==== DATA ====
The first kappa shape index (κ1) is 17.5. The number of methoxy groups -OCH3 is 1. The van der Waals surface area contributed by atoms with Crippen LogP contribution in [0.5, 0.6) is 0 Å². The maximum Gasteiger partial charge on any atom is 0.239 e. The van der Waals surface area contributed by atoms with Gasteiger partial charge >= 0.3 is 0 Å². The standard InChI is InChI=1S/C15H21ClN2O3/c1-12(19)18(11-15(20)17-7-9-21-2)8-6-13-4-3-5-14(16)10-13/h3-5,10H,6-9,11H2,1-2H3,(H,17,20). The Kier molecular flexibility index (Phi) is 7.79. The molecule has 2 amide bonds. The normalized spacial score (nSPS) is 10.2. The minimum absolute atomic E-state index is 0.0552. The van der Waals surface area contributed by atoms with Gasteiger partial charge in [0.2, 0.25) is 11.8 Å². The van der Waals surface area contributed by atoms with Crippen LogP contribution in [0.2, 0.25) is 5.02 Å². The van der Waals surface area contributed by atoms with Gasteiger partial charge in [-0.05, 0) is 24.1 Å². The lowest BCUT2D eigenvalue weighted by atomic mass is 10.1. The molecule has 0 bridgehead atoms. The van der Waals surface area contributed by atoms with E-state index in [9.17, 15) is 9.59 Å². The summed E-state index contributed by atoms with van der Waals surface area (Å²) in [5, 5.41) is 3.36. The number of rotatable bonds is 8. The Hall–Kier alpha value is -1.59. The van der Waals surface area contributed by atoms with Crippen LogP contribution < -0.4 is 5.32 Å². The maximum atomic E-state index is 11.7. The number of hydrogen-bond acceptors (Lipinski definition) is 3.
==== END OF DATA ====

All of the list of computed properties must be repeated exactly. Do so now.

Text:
The first kappa shape index (κ1) is 17.5. The number of methoxy groups -OCH3 is 1. The van der Waals surface area contributed by atoms with Crippen LogP contribution in [0.5, 0.6) is 0 Å². The maximum Gasteiger partial charge on any atom is 0.239 e. The van der Waals surface area contributed by atoms with Gasteiger partial charge >= 0.3 is 0 Å². The standard InChI is InChI=1S/C15H21ClN2O3/c1-12(19)18(11-15(20)17-7-9-21-2)8-6-13-4-3-5-14(16)10-13/h3-5,10H,6-9,11H2,1-2H3,(H,17,20). The Kier molecular flexibility index (Phi) is 7.79. The molecule has 2 amide bonds. The normalized spacial score (nSPS) is 10.2. The minimum absolute atomic E-state index is 0.0552. The van der Waals surface area contributed by atoms with Gasteiger partial charge in [0.2, 0.25) is 11.8 Å². The van der Waals surface area contributed by atoms with Crippen LogP contribution in [0.2, 0.25) is 5.02 Å². The van der Waals surface area contributed by atoms with Gasteiger partial charge in [-0.05, 0) is 24.1 Å². The lowest BCUT2D eigenvalue weighted by atomic mass is 10.1. The molecule has 0 bridgehead atoms. The van der Waals surface area contributed by atoms with E-state index in [9.17, 15) is 9.59 Å². The summed E-state index contributed by atoms with van der Waals surface area (Å²) in [5, 5.41) is 3.36. The number of rotatable bonds is 8. The Hall–Kier alpha value is -1.59. The van der Waals surface area contributed by atoms with Crippen LogP contribution < -0.4 is 5.32 Å². The maximum atomic E-state index is 11.7. The number of hydrogen-bond acceptors (Lipinski definition) is 3.